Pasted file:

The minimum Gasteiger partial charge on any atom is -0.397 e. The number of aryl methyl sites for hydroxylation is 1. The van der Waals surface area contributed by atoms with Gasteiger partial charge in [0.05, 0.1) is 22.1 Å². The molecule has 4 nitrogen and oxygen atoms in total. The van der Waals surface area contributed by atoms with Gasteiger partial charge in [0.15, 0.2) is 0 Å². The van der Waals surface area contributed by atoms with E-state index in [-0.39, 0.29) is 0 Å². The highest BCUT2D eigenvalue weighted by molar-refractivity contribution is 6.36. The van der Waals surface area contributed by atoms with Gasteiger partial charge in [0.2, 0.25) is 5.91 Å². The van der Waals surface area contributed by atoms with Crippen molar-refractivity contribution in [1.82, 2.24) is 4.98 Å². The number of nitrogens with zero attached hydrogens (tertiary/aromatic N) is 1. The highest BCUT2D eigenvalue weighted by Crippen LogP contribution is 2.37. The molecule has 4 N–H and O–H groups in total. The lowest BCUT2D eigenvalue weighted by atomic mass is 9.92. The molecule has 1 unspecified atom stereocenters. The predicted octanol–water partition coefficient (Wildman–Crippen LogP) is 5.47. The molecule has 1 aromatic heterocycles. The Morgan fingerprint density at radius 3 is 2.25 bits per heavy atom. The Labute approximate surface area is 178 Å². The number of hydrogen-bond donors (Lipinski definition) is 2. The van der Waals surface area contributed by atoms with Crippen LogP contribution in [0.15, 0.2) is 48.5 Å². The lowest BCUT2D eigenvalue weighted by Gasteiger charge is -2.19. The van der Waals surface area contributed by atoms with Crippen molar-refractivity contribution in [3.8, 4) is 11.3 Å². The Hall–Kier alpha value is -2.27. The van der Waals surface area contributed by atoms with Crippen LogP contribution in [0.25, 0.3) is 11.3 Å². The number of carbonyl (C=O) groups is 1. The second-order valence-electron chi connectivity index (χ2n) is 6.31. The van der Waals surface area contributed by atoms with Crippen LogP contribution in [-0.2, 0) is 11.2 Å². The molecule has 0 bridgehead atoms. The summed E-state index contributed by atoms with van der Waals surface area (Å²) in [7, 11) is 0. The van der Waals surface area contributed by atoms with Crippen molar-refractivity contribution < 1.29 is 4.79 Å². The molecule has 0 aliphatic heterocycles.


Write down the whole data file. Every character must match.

The minimum Gasteiger partial charge on any atom is -0.397 e. The number of aryl methyl sites for hydroxylation is 1. The van der Waals surface area contributed by atoms with Gasteiger partial charge in [0.05, 0.1) is 22.1 Å². The molecule has 4 nitrogen and oxygen atoms in total. The van der Waals surface area contributed by atoms with Gasteiger partial charge in [0.15, 0.2) is 0 Å². The van der Waals surface area contributed by atoms with E-state index in [-0.39, 0.29) is 0 Å². The highest BCUT2D eigenvalue weighted by molar-refractivity contribution is 6.36. The van der Waals surface area contributed by atoms with Gasteiger partial charge in [0.2, 0.25) is 5.91 Å². The van der Waals surface area contributed by atoms with Crippen molar-refractivity contribution in [1.82, 2.24) is 4.98 Å². The number of nitrogens with zero attached hydrogens (tertiary/aromatic N) is 1. The highest BCUT2D eigenvalue weighted by Crippen LogP contribution is 2.37. The molecule has 4 N–H and O–H groups in total. The lowest BCUT2D eigenvalue weighted by atomic mass is 9.92. The molecule has 1 unspecified atom stereocenters. The predicted octanol–water partition coefficient (Wildman–Crippen LogP) is 5.47. The molecule has 1 aromatic heterocycles. The Morgan fingerprint density at radius 3 is 2.25 bits per heavy atom. The Labute approximate surface area is 178 Å². The number of hydrogen-bond donors (Lipinski definition) is 2. The van der Waals surface area contributed by atoms with Crippen LogP contribution in [0.15, 0.2) is 48.5 Å². The lowest BCUT2D eigenvalue weighted by Gasteiger charge is -2.19. The van der Waals surface area contributed by atoms with Crippen molar-refractivity contribution in [3.8, 4) is 11.3 Å². The Hall–Kier alpha value is -2.27. The van der Waals surface area contributed by atoms with Crippen LogP contribution in [0.25, 0.3) is 11.3 Å². The number of carbonyl (C=O) groups is 1. The second-order valence-electron chi connectivity index (χ2n) is 6.31. The van der Waals surface area contributed by atoms with Crippen LogP contribution in [-0.2, 0) is 11.2 Å². The molecule has 0 bridgehead atoms. The summed E-state index contributed by atoms with van der Waals surface area (Å²) in [7, 11) is 0. The van der Waals surface area contributed by atoms with Crippen molar-refractivity contribution < 1.29 is 4.79 Å². The molecule has 0 aliphatic heterocycles.